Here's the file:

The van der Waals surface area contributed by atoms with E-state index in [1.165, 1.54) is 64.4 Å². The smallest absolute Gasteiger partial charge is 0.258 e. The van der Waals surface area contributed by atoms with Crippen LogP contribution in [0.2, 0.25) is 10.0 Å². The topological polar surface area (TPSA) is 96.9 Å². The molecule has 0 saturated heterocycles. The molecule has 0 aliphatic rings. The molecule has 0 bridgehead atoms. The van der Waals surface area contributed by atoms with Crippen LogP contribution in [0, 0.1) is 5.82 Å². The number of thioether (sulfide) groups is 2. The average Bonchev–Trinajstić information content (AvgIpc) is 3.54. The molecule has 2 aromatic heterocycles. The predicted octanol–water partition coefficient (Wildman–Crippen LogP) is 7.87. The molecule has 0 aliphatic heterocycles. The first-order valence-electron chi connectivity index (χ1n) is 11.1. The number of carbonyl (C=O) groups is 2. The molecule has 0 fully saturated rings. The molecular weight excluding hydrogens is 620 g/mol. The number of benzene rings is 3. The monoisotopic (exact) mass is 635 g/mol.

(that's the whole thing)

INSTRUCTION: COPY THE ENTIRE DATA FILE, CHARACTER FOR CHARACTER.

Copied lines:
The van der Waals surface area contributed by atoms with E-state index in [1.165, 1.54) is 64.4 Å². The smallest absolute Gasteiger partial charge is 0.258 e. The van der Waals surface area contributed by atoms with Crippen LogP contribution in [0.2, 0.25) is 10.0 Å². The topological polar surface area (TPSA) is 96.9 Å². The molecule has 0 saturated heterocycles. The molecule has 0 aliphatic rings. The molecule has 0 bridgehead atoms. The van der Waals surface area contributed by atoms with Crippen LogP contribution in [0, 0.1) is 5.82 Å². The number of thioether (sulfide) groups is 2. The average Bonchev–Trinajstić information content (AvgIpc) is 3.54. The molecule has 2 aromatic heterocycles. The predicted octanol–water partition coefficient (Wildman–Crippen LogP) is 7.87. The molecule has 0 aliphatic heterocycles. The first-order valence-electron chi connectivity index (χ1n) is 11.1. The number of carbonyl (C=O) groups is 2. The molecule has 0 fully saturated rings. The molecular weight excluding hydrogens is 620 g/mol. The number of benzene rings is 3. The monoisotopic (exact) mass is 635 g/mol.